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        Faculty, Finance

        Finance professors weigh in on controversial ruling in Congress

        October 27, 2017 By Joe McAdory

        All News


        Though a proposal would have given Americans the power to file class-action suits against financial institutions was recently defeated by Congress. However, a finance professor said this won’t necessarily lead to banks and credit card companies taking advantage of their customers.

        jahera“I don’t see this opening up the door to be the wild, wild, west,” said John Jahera (right), Bobby Lowder Professor in Finance in the Raymond J. Harbert College of Business. “Think of it from a fundamental business standpoint -- a bank’s values and reputation are on the line. If you cannot trust them to help you handle your financial affairs, then you won’t bank there anymore. If banks get carried away with abusing customers, people will leave. Look what happened to Wells Fargo.”

        The proposal, made in July by the Consumer Financial Protection Bureau, came in the wake of the Equifax data breach, in which millions of Americans’ personal information might have been compromised, and the Wells Fargo banking scandal that saw thousands of unauthorized accounts opened without consent.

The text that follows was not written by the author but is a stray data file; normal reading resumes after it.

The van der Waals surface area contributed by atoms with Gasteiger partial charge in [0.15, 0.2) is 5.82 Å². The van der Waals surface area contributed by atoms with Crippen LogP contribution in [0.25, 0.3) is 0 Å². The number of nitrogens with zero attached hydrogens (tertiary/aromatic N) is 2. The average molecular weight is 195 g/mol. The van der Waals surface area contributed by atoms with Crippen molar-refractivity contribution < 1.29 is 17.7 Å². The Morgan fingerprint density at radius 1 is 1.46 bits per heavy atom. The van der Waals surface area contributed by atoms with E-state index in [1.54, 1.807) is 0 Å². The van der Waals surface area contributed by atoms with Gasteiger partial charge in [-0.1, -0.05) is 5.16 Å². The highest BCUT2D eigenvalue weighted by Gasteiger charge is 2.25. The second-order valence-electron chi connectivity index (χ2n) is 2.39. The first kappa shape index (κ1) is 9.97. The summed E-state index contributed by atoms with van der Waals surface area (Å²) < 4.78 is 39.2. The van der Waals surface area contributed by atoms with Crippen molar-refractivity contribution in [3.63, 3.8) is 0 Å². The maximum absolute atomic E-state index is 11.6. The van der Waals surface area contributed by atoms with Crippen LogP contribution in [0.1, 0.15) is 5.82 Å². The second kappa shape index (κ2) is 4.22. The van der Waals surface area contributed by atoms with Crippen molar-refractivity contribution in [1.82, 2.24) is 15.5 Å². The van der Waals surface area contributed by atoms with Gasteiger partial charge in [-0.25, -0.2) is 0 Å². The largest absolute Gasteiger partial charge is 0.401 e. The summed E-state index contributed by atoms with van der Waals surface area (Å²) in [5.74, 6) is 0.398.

“From what I’ve read, the number of new accounts opening at Wells Fargo has plummeted, and their stock prices have gone down,” Jahera said. “If any organization, banking or otherwise, gets a bad reputation, ultimately people will find out and act accordingly.”

        While many may have viewed the proposal’s defeat as a win for big banks and a defeat for the American consumer, another Harbert College expert offered another point of view.

        barth“If banks were to be sued and make payouts, they usually pass those costs along to the customers in the form of higher interest rates on loans or lower rates on deposits,” said Jim Barth (left), Eminent Scholar in Finance. “This could be good for both banks and customers.

        “Who profits most from class-action lawsuits? It’s the lawyers who get the lion’s share of whatever is awarded – not the individuals who might have been harmed.”

        Jahera agreed. “In the typical class-action lawsuit, the affected individuals get about $32 each,” he said. “The attorneys get the rest. The negative side of the class-action lawsuits is … in these settlements, very little money ends up in the hands of the plaintiffs. Such litigation is costly to pursue on a large scale.”

        Jahera said he “falls on the side of arbitration” for basic banking-related disputes. “We all know how long it can take for any case to wind through the courts,” he said. “Arbitration can be handled much more quickly.”

        Jahera also noted a few ways that customers could avoid disputes that might lead to legal proceedings. “Be an active, diligent person ask questions if you get a loan or credit card,” he said. “Read the fine print and find out what your options are. It’s all laid out there for you, by law. Make sure you know the terms you are entering.”